Why does LXX use both "salvation" (Strongs 4991) and "peace" (Strongs 1515) for Hebrew "peace" (Strongs 8002)?

For example, in Exodus 20:24, the LXX uses 4991:

θυσιαστήριον ἐκ γῆς ποιήσετέ μοι καὶ θύσετε ἐπ᾽ αὐτοῦ τὰ ὁλοκαυτώματα καὶ τὰ σωτήρια ὑμῶν τὰ πρόβατα καὶ τοὺς μόσχους ὑμῶν ἐν παντὶ τόπῳ οὗ ἐὰν ἐπονομάσω τὸ ὄνομά μου ἐκεῖ καὶ ἥξω πρὸς σὲ καὶ εὐλογήσω σε

in the BHS:

מִזְבַּ֣ח אֲדָמָה֮ תַּעֲשֶׂה־לִּי֒ וְזָבַחְתָּ֣ עָלָ֗יו אֶת־עֹלֹתֶ֨יךָ֙ וְאֶת־שְׁלָמֶ֔יךָ אֶת־צֹֽאנְךָ֖ וְאֶת־בְּקָרֶ֑ךָ בְּכָל־הַמָּקֹום֙ אֲשֶׁ֣ר אַזְכִּ֣יר אֶת־שְׁמִ֔י אָבֹ֥וא אֵלֶ֖יךָ וּבֵרַכְתִּֽיךָ׃

in Malachi 2:5, the LXX uses 1515:

ἡ διαθήκη μου ἦν μετ᾽ αὐτοῦ τῆς ζωῆς καὶ τῆς εἰρήνης καὶ ἔδωκα αὐτῷ ἐν φόβῳ φοβεῖσθαί με καὶ ἀπὸ προσώπου ὀνόματός μου στέλλεσθαι αὐτόν

in Hebrew: 2:5

בְּרִיתִי הָיְתָה אִתֹּו הַֽחַיִּים וְהַשָּׁלֹום וָאֶתְּנֵֽם־לֹו מֹורָא וַיִּֽירָאֵנִי וּמִפְּנֵי שְׁמִי נִחַת הֽוּא׃

Did the LXX use 4991 σωτήρια in Torah, but 1515 εἰρήνης in the remaining Hebrew texts?

Is it the same as the answer to "Why does Numbers 29:39 (LXX) refer to “your salvation” instead of “peace offerings”?

See Malachi 2:5. In the context of Covenant (My covenant (Strongs h1285) בְּרִיתִי, LXX uses 1515 εἰρήνης instead of 4991 σωτήρια. This makes me think that the answer to the question regarding Numbers 29:39 is not related to Covenant, but to Torah. (?)

  • The Hebrew that you highlighted in the first quote, תעשה לי means "make for me". Is this what you intended to highlight? I am a near native Hebrew speaker but know no Greek.
    – user17080
    Commented Oct 4, 2017 at 14:47
  • I'm looking for "and peace" Phrase h7965 with the root of שָׁלוֹם shalowm;
    – user21552
    Commented Oct 4, 2017 at 14:53
  • FIxed. שלומיך "shlomecha" means "your reconciliation offerings" or "your peace offerings" as "shalom" can mean "peace", "reconciliation", "wholeness", like שלם meaning "complete", "perfect", "without anything missing or damaged". Going off-line for the Tabernacles holiday now in Jerusalem.
    – user17080
    Commented Oct 4, 2017 at 15:01

1 Answer 1


The original Hebrew would have been unvocalized, so that what would have appeared in the original text would have been something like שׁלם (šlm). This has a number of different vocalizations:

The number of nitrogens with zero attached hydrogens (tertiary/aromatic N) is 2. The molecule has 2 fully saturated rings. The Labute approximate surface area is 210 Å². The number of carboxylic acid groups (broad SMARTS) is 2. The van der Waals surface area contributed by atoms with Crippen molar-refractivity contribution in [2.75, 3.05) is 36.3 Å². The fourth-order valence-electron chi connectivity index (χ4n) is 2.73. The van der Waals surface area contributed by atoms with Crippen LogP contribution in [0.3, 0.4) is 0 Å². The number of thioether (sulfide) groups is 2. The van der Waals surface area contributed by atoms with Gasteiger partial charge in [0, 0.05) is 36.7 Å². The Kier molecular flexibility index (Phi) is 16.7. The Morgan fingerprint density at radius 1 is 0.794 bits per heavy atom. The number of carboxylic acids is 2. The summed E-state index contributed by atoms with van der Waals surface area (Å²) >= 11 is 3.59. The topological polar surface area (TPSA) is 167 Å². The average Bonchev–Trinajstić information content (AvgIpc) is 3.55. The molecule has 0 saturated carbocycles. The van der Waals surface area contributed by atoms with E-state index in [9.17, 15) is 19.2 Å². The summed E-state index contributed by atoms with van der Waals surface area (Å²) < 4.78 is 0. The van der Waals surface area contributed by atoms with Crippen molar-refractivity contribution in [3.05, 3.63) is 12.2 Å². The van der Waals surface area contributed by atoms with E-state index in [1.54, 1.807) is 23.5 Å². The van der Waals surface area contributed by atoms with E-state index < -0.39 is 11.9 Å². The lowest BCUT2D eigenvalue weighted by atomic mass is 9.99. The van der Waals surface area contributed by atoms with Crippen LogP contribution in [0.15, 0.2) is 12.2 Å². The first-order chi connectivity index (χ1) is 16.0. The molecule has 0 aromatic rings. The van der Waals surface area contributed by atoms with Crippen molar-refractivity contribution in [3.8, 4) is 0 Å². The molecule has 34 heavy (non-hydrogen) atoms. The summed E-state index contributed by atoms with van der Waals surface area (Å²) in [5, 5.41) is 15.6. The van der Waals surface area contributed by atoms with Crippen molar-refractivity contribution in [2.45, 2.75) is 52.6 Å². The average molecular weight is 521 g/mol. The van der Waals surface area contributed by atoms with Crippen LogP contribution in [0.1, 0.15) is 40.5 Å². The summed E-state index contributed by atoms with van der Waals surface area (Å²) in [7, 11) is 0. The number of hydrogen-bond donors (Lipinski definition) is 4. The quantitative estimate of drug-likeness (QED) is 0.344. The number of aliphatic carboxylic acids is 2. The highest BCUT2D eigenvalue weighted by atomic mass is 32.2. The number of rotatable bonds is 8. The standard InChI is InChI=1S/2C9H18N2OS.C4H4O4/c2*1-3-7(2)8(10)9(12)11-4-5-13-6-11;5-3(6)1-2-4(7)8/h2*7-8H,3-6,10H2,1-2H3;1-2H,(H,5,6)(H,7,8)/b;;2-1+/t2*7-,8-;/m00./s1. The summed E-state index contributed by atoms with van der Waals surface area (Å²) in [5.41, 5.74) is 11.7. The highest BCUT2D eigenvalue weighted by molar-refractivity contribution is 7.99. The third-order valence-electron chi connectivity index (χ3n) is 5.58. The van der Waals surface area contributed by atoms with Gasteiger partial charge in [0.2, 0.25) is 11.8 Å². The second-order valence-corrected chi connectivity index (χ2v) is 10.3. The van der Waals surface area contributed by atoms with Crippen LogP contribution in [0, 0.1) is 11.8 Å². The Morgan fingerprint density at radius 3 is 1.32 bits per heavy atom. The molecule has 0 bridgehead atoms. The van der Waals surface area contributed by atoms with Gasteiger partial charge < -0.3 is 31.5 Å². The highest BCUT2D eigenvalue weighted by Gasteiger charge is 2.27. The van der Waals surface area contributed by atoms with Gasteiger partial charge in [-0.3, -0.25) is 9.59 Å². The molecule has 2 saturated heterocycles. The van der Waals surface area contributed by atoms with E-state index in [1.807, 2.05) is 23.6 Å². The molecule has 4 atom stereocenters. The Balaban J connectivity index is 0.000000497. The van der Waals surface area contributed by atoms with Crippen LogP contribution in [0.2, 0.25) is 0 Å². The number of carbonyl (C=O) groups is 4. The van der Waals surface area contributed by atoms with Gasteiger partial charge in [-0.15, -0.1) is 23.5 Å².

• שָׁלַם (šā·lǎm)

  • שָׁלֵם (šā·lēm)

  • שַׁלֻּם (šǎl·lǔm)

  • שְׁלָם (šelām)

  • שֶׁלֶם (šě·lěm)

  • שָׁלֹם (šā·lōm)

  • שָׁלֻם (šā·lǔm)

  • שִׁלֵּם (šil·lēm)

Many discrepancies between the Septuagint - compiled in the 2nd century BC - and the Masoretic Hebrew Text - compiled several centuries later - can be explained, I think, by differences in how the translators/transcribers thought the underlying proto-Hebrew text should be vocalized.

The medieval Masoretic Text for Exodus 20:24 imputes the vocalization שֶׁלֶם (šě·lěm). It would seem, however, that the Alexandrian Jews understood the older proto-Hebrew text to be (using Masoretic notation) שָׁלוֹם (šā·lôm), rather than שֶׁלֶם (šě·lěm). This word's meaning does, in fact, include "safeness" and "health" - either of which would be indicated by σωτήρια.

The underlying Masoretic Text in Malachi, on the other hand, is שָׁלוֹם (šā·lôm). Here the issue seems to be not a disagreement on how the underlying Hebrew should be vocalized, but rather the scope of the Hebrew word itself. According to Swanson's Dictionary of Biblical Languages with Semantic Domains, the underlying word's meanings also includes not "peace" (e.g. 1 Samuel 1:17), "completeness" (Jeremiah 13:19), "satisfaction" (Exodus 18:23), "friend" (Jeremiah 20:10), and "blessing" (Jeremiah 16:5).

  • Thank you. I didn't realize that the LXX is older than the Masoretic.
    – user21552
    Commented Oct 4, 2017 at 19:45
  • Perhaps this article might be of interest
    – user33515
    Commented Oct 5, 2017 at 15:23
  • Do you have any information about the "sacrifice of well-being" or "offering of well-being" found throughout Exodus, Leviticus, etc.?
    – user21552
    Commented Oct 5, 2017 at 21:59
  • Which specific verses are you referring to?
    – user33515
    Commented Oct 6, 2017 at 2:31

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